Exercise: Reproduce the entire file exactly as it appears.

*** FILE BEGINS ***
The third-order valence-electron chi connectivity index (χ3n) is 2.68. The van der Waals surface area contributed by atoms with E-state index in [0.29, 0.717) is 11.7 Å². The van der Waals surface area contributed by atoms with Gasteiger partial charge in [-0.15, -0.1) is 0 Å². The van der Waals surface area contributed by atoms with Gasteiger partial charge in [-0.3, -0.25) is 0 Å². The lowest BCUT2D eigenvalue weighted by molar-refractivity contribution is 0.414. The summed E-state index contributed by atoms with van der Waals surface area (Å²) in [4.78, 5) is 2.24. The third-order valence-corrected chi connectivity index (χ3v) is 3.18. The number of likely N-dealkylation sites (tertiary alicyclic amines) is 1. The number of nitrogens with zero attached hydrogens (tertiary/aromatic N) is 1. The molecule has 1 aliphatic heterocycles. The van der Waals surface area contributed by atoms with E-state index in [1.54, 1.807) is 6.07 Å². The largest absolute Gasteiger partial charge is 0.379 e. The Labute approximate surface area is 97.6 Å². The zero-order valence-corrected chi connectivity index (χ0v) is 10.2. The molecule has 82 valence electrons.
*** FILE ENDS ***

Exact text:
The third-order valence-electron chi connectivity index (χ3n) is 2.68. The van der Waals surface area contributed by atoms with E-state index in [0.29, 0.717) is 11.7 Å². The van der Waals surface area contributed by atoms with Gasteiger partial charge in [-0.15, -0.1) is 0 Å². The van der Waals surface area contributed by atoms with Gasteiger partial charge in [-0.3, -0.25) is 0 Å². The lowest BCUT2D eigenvalue weighted by molar-refractivity contribution is 0.414. The summed E-state index contributed by atoms with van der Waals surface area (Å²) in [4.78, 5) is 2.24. The third-order valence-corrected chi connectivity index (χ3v) is 3.18. The number of likely N-dealkylation sites (tertiary alicyclic amines) is 1. The number of nitrogens with zero attached hydrogens (tertiary/aromatic N) is 1. The molecule has 1 aliphatic heterocycles. The van der Waals surface area contributed by atoms with E-state index in [1.54, 1.807) is 6.07 Å². The largest absolute Gasteiger partial charge is 0.379 e. The Labute approximate surface area is 97.6 Å². The zero-order valence-corrected chi connectivity index (χ0v) is 10.2. The molecule has 82 valence electrons.